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Heroin

Heroin (C21H23NO5 -- diacetylmorphine, diamorphine, junk, or smack) is a white crystalline alkaloid opiate, derived from morphine by acetylation[?].

It was first synthesised in 1874 by C.R.A. Wright, a British chemist working at St. Mary's Hospital Medical School, London. He had been experimenting with combining morphine with various acids. He boiled anhydrous morphine alkaloid with acetic anhydride over a stove for several hours and produced a compound that he called tetra acetyl morphine, which we now call diacetylmorphine. The compound was sent to F.M. Pierce of Owens College, Manchester, for analysis. He reported the following to Wright.

Doses ... were subcutaneously injected into young dogs and rabbits ... with the following general results ... great prostration, fear, and sleepiness speedily following the administration, the eyes being sensitive, and pupils dilated, considerable salivation being produced in dogs, and slight tendency to vomiting in some cases, but no actual emesis. Respiration was at first quickened, but subsequently reduced, and the heart's action was diminished, and rendered irregular. Marked want of coordinating power over the muscular movements, and loss of power in the pelvis and hind limbs, together with a diminution of temperature in the rectum of about 4 [1] (http://adhpage.dilaudid.net/heroin)

Heinrich Dreser[?] (who discovered aspirin), of Bayer of Elberfeld, Germany[?], noticed that diacetylmorphine was almost 10 times more potent than morphine. Bayer registered heroin (meaning 'heroic treatment' from the German word heroisch) as a trademark. From 1898 through to 1910 it was marketed as a non-addictive morphine substitute and cough medicine for children.

As a medicine, heroin is administered usually in the form of its hydrochloride[?] as an analgesic.

It is also illictly used as a powerful and addictive drug producing intense euphoric sensations. It is highly addictive.

Methadone is another drug often used to substitute for heroin in treatment for heroin addiction. Methadone is just as addictive as heroin and should not be used as a substitute.

Heroin is very similar to endorphins, the natural opiates of the body, but less potent. The body responds by stopping the production of endorphins after heroin consumption. Endorphins are regularly released in the brain and nerves to attenuate pain. The body's response in stopping endorphin production results in the slighest pains not being attenuated by the brain and therefore becoming an horrible agony. This is what causes the horrible withdrawal symptoms, although they can be easily relieved with the help of acupuncture.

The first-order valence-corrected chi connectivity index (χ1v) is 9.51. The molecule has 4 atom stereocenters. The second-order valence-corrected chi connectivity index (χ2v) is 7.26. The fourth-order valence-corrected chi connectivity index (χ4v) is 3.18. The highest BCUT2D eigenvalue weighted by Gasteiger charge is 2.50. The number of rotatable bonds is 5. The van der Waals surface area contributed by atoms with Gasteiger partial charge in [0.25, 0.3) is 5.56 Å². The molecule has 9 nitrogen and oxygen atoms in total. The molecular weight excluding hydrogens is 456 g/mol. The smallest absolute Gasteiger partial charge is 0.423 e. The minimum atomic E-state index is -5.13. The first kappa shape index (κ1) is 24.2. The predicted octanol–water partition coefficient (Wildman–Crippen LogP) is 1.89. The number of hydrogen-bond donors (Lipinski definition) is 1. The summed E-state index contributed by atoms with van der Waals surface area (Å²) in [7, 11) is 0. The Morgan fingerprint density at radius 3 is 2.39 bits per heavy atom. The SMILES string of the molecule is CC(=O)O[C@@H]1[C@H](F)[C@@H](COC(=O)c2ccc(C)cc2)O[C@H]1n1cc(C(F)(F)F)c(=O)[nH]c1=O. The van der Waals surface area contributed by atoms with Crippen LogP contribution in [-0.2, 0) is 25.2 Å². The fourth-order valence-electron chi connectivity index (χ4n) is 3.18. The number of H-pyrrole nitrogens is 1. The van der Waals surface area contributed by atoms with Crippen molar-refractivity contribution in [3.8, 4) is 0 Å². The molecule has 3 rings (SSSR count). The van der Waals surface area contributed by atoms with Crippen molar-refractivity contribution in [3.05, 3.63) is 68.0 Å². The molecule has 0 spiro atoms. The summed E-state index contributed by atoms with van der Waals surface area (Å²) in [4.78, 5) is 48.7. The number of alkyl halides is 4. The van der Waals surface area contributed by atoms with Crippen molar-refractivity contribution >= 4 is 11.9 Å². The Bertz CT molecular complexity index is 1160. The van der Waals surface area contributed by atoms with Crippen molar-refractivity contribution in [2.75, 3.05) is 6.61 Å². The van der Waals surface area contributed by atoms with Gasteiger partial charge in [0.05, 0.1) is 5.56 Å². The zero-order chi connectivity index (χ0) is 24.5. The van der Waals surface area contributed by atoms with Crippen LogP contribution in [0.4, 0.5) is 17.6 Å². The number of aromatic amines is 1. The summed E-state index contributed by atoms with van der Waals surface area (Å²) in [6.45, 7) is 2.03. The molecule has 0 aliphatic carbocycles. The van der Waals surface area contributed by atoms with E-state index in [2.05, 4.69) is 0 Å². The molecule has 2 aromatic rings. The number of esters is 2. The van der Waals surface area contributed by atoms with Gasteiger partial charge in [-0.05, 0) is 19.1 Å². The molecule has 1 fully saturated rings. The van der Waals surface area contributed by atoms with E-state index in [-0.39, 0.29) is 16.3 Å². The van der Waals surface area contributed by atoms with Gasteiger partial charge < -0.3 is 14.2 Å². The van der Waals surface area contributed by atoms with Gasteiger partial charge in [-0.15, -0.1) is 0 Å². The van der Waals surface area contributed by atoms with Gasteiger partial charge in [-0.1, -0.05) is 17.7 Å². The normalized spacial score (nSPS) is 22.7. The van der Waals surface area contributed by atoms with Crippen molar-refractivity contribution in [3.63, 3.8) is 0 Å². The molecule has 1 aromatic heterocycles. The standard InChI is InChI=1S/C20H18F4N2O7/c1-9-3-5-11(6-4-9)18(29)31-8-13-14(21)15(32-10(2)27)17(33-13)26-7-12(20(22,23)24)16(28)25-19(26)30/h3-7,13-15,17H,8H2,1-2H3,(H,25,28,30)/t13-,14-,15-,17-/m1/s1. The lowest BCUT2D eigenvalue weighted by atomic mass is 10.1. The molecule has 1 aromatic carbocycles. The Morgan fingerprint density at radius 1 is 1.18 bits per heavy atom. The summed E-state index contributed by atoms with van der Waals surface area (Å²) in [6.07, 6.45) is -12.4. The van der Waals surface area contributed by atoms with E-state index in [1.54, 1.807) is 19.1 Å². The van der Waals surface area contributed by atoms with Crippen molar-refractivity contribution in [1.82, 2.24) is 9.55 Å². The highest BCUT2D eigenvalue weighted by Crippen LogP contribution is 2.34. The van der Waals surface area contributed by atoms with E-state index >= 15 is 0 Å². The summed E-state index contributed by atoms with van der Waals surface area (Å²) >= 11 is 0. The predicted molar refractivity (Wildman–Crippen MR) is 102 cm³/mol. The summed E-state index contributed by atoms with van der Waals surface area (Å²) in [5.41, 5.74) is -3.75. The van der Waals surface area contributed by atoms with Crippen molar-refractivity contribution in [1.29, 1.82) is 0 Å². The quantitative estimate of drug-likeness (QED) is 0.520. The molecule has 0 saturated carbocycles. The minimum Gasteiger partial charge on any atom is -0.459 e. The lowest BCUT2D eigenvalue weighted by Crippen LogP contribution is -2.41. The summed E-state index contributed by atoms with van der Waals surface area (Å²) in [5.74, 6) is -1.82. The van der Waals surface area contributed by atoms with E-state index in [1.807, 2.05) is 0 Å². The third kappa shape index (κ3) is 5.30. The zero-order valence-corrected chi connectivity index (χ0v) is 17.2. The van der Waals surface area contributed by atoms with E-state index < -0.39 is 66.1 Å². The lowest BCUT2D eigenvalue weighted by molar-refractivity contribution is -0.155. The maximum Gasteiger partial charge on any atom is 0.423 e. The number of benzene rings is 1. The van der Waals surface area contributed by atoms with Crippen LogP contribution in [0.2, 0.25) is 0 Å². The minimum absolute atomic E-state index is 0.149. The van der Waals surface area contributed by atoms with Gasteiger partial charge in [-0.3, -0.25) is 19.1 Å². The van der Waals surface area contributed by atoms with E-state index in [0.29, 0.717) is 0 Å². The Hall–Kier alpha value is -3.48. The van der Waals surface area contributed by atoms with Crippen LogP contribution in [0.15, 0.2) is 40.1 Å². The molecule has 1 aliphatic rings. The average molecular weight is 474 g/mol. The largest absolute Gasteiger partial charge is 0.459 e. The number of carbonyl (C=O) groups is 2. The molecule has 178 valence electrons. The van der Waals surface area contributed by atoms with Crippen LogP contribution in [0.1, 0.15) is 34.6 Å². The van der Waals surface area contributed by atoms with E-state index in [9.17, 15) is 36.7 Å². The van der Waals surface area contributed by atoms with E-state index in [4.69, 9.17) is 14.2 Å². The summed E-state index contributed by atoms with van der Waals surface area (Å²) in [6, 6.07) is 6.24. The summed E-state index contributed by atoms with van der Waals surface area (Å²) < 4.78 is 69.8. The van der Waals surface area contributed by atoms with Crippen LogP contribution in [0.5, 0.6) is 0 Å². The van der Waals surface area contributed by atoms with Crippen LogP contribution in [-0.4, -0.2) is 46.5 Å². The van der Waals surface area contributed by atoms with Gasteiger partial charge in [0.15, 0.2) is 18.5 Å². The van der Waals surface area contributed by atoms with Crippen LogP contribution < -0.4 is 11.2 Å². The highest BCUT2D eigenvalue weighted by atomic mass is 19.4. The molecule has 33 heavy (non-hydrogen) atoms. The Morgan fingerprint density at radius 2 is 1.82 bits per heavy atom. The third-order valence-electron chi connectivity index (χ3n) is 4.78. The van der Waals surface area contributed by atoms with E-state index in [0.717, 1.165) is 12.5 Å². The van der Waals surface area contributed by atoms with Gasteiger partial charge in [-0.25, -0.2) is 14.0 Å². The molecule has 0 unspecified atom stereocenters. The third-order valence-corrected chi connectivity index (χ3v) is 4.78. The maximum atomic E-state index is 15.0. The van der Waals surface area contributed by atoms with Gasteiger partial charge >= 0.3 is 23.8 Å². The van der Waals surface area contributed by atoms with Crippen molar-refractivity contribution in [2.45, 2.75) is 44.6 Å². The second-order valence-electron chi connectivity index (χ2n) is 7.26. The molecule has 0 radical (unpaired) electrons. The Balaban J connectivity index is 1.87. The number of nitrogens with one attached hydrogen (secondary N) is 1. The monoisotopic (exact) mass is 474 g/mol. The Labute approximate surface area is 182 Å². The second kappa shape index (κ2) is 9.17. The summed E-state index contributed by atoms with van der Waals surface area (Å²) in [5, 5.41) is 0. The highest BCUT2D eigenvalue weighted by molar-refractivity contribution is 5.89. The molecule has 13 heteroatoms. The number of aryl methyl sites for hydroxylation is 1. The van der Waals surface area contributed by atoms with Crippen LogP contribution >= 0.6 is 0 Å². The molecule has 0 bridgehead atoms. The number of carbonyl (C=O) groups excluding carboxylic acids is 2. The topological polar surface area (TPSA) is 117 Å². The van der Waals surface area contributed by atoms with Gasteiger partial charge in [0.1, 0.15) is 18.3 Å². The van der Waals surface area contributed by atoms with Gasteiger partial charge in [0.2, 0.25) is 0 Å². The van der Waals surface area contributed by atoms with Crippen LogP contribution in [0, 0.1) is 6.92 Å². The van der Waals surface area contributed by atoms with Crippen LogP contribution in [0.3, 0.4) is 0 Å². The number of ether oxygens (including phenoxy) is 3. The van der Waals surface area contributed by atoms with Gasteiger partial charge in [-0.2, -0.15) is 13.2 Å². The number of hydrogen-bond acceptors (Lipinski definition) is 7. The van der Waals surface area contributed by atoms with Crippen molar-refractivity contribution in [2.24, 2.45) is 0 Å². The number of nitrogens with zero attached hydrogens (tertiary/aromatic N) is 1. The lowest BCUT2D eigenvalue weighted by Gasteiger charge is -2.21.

While heroin is a dangerous drug, it's the lack of available sincere information, lack of quality control and infected syringes that cause the most deaths. Critics of drug prohibition contend that since addiction can be treated with acupuncture, most of the suffering surrounding heroin is directly caused by prohibition, not by the drug itself.

Heroin is a controlled substance, but traffic is very heavy worldwide, with the biggest producer being Afghanistan, which after a ban from the Taliban in 2001 dropped its production by 95% but revived it to record numbers following the US military occupation and fall of the government. The CIA has been accused to be among the world's biggest drug smugglers[?] [2] (http://gnn.tv/crack/), including heroin as one of the most profitable illicit drugs, which mostly comes from the Middle East, Pakistan, Afghanistan, and Asia, Vietnam, Indonesia.

Short and Long Term Effects of Heroin include:

  • mental confusion
  • euphoria
  • slow and shallow respiration
  • nausea and vomiting
  • spontaneous abortion
  • AIDS/HIV and hepatitis infections by shared needles
  • overdoses (sometimes fatally)
  • long-term criminal involvement to support heroin habits
  • malnourishment
Withdrawal symptoms The withdrawal syndrome from heroin begins within 12 hours of discontinuation of the drug: sweating, malaise, anxiety, depression, general feeling of heaviness, cramp-like pains in the limbs, yawning and lachrymation, sleep difficulties, nausea and vomiting, diarrhea, cramps and fever occur. Most addicts also complain of 'itchy blood,' which is very painful.

See also: recreational drug use



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